Cesium Facts

Cesium or Cs Chemical & Physical Properties

This is a sealed sample of cesium (caesium) metal. Cesium melts into a liquid just above room temperature.
This is a sealed sample of cesium (caesium) metal. Cesium melts into a liquid just above room temperature. Dnn87

Cesium or caesium is a metal with the element symbol Cs and atomic number 55. This chemical element is distinctive for several reasons. Here is a collection of cesium element facts and atomic data:

Cesium Element Facts

  • Although not a liquid at room temperature, if you hold a vial containing cesium in your hand, your body heat will melt the element into its liquid form, which resembles pale liquid gold.
  • German chemists Robert Bunsen and Gustav Kirchhoff discovered cesium in 1860 when analyzing the spectrum of mineral water. The name for the element comes from the Latin word "caesius", which means "sky blue". This refers to the color of the line in the spectrum the chemists saw that tipped them off about the new element.
  • Although the official IUPAC name for the element is cesium, several countries, including England, retain the original Latin spelling of the element: caesium. Either spelling is correct.
  • Samples of cesium are kept in sealed containers, under an inert liquid or gas or in a vacuum. Otherwise, the element would react with air or water. Cesium is the most alkaline of the elements and reacts explosively with water to produce cesium hydroxide (CsOH), a strong base that can eat through glass. Cesium spontaneously ignites in air.
  • Although francium is predicted to be more reactive than cesium, based on its location on the periodic table, so little of the element has been produced no one knows for sure. For all practical purposes, cesium is the most reactive metal known to man. According to the Allen scale of electronegativity, cesium is the most electronegative element. Francium is the most electronegative element according to the Pauling scale.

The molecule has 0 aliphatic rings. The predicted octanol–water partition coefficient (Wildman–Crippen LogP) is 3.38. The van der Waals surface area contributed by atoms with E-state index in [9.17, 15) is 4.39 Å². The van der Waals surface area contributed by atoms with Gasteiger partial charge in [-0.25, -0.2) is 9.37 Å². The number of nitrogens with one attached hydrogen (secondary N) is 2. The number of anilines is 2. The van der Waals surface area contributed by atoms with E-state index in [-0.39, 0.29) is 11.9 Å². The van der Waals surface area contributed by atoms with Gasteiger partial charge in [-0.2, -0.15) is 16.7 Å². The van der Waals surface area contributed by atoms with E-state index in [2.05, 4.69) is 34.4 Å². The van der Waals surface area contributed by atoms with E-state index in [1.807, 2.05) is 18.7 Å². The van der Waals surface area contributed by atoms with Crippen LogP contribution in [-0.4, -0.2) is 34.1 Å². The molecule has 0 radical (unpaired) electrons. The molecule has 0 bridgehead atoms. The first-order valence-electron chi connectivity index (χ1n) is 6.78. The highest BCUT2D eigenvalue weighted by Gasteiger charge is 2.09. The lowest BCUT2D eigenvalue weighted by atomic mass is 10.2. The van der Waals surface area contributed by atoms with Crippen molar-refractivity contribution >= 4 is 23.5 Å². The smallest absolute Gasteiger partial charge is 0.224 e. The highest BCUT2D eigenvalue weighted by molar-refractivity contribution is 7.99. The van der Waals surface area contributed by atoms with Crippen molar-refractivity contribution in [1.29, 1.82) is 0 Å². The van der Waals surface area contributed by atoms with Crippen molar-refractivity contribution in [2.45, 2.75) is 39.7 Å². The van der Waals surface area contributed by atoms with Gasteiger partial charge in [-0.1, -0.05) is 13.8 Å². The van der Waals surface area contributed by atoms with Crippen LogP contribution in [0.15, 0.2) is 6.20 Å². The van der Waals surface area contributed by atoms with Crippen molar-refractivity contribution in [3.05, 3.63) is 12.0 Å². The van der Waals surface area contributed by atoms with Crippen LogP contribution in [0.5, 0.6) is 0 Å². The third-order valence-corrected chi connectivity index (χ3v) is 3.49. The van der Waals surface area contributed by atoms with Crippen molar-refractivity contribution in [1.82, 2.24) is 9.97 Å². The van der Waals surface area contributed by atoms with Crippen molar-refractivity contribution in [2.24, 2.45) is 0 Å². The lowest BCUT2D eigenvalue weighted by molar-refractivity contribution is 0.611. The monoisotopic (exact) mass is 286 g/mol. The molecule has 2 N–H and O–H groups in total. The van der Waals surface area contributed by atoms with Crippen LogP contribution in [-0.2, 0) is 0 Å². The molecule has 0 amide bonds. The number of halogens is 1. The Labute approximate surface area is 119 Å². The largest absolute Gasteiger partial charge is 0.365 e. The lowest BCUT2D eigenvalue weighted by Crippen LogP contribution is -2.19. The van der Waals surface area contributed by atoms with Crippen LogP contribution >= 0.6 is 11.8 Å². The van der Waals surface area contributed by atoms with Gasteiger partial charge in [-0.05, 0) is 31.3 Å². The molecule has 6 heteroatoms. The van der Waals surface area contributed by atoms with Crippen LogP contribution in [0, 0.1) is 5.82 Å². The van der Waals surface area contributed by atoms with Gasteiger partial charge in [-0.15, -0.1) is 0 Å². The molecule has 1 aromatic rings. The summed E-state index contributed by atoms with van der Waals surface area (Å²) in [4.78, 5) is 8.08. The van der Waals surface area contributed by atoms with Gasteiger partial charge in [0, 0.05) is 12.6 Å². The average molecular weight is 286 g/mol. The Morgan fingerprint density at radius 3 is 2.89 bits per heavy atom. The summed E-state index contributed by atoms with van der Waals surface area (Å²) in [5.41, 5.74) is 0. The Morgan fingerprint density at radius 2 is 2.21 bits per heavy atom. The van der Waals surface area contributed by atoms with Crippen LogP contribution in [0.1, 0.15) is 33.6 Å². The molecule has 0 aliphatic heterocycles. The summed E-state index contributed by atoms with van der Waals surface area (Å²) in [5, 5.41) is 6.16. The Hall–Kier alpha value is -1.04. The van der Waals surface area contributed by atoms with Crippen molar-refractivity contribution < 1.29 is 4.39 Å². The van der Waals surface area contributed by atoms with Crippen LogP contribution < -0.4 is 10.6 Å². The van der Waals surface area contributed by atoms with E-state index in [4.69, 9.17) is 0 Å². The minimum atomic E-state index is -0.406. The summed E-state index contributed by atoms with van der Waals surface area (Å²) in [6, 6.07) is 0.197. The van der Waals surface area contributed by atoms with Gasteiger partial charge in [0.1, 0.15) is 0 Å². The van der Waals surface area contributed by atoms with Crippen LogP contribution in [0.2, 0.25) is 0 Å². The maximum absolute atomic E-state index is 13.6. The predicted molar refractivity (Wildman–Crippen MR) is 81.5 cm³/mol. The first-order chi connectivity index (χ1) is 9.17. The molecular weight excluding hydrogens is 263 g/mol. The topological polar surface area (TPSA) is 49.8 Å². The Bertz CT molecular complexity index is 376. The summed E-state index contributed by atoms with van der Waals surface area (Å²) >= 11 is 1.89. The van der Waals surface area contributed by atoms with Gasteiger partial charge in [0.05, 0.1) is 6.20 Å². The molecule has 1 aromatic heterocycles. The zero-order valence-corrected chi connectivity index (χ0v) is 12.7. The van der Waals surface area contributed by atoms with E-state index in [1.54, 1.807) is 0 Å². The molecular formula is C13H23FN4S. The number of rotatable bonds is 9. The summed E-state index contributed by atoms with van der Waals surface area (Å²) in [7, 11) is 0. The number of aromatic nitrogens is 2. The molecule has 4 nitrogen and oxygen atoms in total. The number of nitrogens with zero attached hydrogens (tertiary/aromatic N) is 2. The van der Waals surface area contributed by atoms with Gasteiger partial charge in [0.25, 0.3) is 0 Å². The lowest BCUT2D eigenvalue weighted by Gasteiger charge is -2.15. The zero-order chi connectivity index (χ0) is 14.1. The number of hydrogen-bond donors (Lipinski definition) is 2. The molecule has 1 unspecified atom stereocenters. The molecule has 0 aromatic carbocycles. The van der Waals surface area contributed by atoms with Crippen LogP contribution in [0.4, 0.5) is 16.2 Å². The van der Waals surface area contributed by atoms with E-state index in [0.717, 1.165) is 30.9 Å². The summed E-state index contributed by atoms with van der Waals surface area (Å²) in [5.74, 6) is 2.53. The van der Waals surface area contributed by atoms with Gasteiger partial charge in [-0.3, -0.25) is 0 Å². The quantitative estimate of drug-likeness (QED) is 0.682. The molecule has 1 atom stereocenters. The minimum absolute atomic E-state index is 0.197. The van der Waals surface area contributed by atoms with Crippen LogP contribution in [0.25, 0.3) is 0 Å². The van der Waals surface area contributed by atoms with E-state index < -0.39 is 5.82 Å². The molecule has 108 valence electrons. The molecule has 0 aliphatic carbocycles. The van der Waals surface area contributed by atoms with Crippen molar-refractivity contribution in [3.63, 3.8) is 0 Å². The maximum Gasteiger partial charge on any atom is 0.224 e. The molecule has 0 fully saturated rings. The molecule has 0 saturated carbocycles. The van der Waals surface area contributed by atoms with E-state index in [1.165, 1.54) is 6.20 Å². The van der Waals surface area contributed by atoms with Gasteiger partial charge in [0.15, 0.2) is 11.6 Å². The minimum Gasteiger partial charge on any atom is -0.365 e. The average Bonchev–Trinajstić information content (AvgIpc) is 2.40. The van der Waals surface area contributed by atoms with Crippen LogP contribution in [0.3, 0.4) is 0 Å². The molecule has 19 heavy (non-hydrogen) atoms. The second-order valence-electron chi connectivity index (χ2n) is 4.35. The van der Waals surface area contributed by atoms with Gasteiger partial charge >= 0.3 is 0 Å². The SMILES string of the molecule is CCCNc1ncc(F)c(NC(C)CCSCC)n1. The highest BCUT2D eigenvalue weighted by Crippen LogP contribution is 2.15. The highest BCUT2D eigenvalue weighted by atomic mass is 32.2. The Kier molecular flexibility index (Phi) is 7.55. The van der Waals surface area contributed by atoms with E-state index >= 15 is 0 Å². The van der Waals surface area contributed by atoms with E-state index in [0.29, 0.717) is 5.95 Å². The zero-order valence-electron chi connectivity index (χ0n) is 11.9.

• Cesium is a soft, ductile metal. It is readily drawn into fine wires.
  • Only one isotope of cesium occurs naturally -- cesium-133. Numerous artificial radioactive isotopes have been produced.
  • Non-radioactive cesium is not a nutritional requirement for plants or animals, but it's not particularly toxic, either. Radioactive cesium presents a health hazard because of the radioactivity, not the chemistry.
  • Cesium is used in atomic clocks, photoelectric cells, as a catalyst to hydrogenate organic compounds, and as a 'getter' in vacuum tubes. The isotope Cs-137 is used in cancer treatments, to irradiate foods, and as a tracer for drilling fluids in the petroleum industry. Nonradioactive cesium and its compounds are used for infrared flares, to make specialty glasses, and in beer brewing.
  • There are two methods used to prepare pure cesium. Calcium metal may be combined with fused cesium chloride or an electric current may be passed through a molten cesium compound.
  • Cesium is estimated to be present at an abundance of 1 to 3 parts per million in the Earth's crust, which is a fairly average abundance for a chemical element.

Cesium Atomic Data

Element Name: Cesium

Atomic Number: 55

Symbol: Cs

Atomic Weight: 132.90543

Element Classification: Alkali Metal

Discoverer: Gustov Kirchoff, Robert Bunsen

Discovery Date: 1860 (Germany)

Name Origin: Latin: coesius (sky blue); named for the blue lines of its spectrum

Density (g/cc): 1.873

Melting Point (K): 301.6

Boiling Point (K): 951.6

Appearance: extremely soft, ductile, light gray metal

Atomic Radius (pm): 267

Atomic Volume (cc/mol): 70.0

Covalent Radius (pm): 235

Ionic Radius: 167 (+1e)

Specific Heat (@20°C J/g mol): 0.241

Fusion Heat (kJ/mol): 2.09

Evaporation Heat (kJ/mol): 68.3

Pauling Negativity Number: 0.79

First Ionizing Energy (kJ/mol): 375.5

Oxidation States: 1

Electronic Configuration: [Xe] 6s1

Lattice Structure: Body-Centered Cubic

Lattice Constant (Å): 6.050

References: Los Alamos National Laboratory (2001), Crescent Chemical Company (2001), Lange's Handbook of Chemistry (1952)

 

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